MUNICH — The difference was one pass, one loose, careless pass on a night of many loose, careless passes. Only one was punished, though. Only one shifted the balance of power, perhaps decisively, between Europe’s two great heavyweights.
It was Rafinha, Bayern Munich’s stand-in fullback, who played the ball, who got his angles wrong, failed to read the field, allowing Real Madrid to slip clear on the counterattack and Marco Asensio to give the visitors a 2-1 lead they would not relinquish, and to silence all but one corner of the Allianz Arena. In a Champions League semifinal that was always going to be settled by the finest of margins, Rafinha’s mistake may prove crucial.
Real Madrid against Bayern Munich is Europe’s continental derby, the quintessential Champions League fixture: two genuine aristocrats, teams that share 17 European Cups between them, possibly the only two teams that struggle to count a season as a success if it does not include victory in this competition. Their showdown was the showpiece this year, the vagaries of the draw ensuring that it came in the semifinal, rather than one stage later.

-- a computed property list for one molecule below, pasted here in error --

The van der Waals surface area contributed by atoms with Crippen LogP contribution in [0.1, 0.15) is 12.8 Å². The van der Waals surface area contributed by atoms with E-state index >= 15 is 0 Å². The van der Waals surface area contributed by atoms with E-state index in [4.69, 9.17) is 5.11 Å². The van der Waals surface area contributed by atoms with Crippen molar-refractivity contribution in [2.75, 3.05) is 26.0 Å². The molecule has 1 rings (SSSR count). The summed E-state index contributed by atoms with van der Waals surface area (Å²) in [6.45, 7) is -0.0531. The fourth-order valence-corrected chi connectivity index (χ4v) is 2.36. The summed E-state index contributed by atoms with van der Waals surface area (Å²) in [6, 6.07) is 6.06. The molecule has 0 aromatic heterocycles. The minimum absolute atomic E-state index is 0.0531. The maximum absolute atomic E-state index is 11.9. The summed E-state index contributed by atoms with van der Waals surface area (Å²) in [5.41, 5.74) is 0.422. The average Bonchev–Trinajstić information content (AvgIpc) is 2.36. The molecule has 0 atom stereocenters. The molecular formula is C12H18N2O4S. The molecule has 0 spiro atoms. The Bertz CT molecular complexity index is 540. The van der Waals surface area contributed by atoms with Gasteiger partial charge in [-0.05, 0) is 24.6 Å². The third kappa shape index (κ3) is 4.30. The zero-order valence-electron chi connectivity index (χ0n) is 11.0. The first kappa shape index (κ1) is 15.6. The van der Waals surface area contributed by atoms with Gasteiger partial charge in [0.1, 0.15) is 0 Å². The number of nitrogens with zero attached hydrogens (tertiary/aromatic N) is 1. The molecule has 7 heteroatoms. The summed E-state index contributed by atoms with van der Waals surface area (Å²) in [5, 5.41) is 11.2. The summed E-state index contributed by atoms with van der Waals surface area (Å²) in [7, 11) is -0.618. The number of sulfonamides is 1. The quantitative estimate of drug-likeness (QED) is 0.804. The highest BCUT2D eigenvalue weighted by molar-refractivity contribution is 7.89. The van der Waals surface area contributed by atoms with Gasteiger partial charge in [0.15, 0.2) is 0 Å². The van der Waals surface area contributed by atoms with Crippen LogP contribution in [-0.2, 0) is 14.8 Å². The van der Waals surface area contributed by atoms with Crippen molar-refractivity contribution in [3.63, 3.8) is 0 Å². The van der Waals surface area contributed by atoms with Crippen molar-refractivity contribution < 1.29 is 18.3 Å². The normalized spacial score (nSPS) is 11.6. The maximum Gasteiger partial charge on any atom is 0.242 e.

And yet Wednesday’s was a game marked not by its quality, but by its lack of it. For all the fearsome reputations on both sides, for the wonderful backdrop of this stadium, for the dramatic sound-and-light show staged by Bayern to introduce its team, what followed was, by the end, something of an anticlimax.
Real Madrid started better, seizing control and the initiative, only for the hosts to take the lead, with Joshua Kimmich’s shot deceiving Keylor Navas, Real’s goalkeeper. Bayern swarmed and surged, Real’s defense crumbling as it had against Juventus two weeks ago, chances coming in a flood.
Bayern converted none of them, and was punished when Marcelo drew Madrid, the reigning champion, level with a fierce shot from the edge of the penalty area just before halftime. If that was the first blow, Asensio’s goal was the potential knockout. Bayern now must go to Madrid on Tuesday and aim to win by two clear goals.
Given its finishing here — and that curious blend of obduracy and good fortune that Real has made its hallmark in this competition — it will travel more in hope than expectation. One pass. It all hinged on one pass.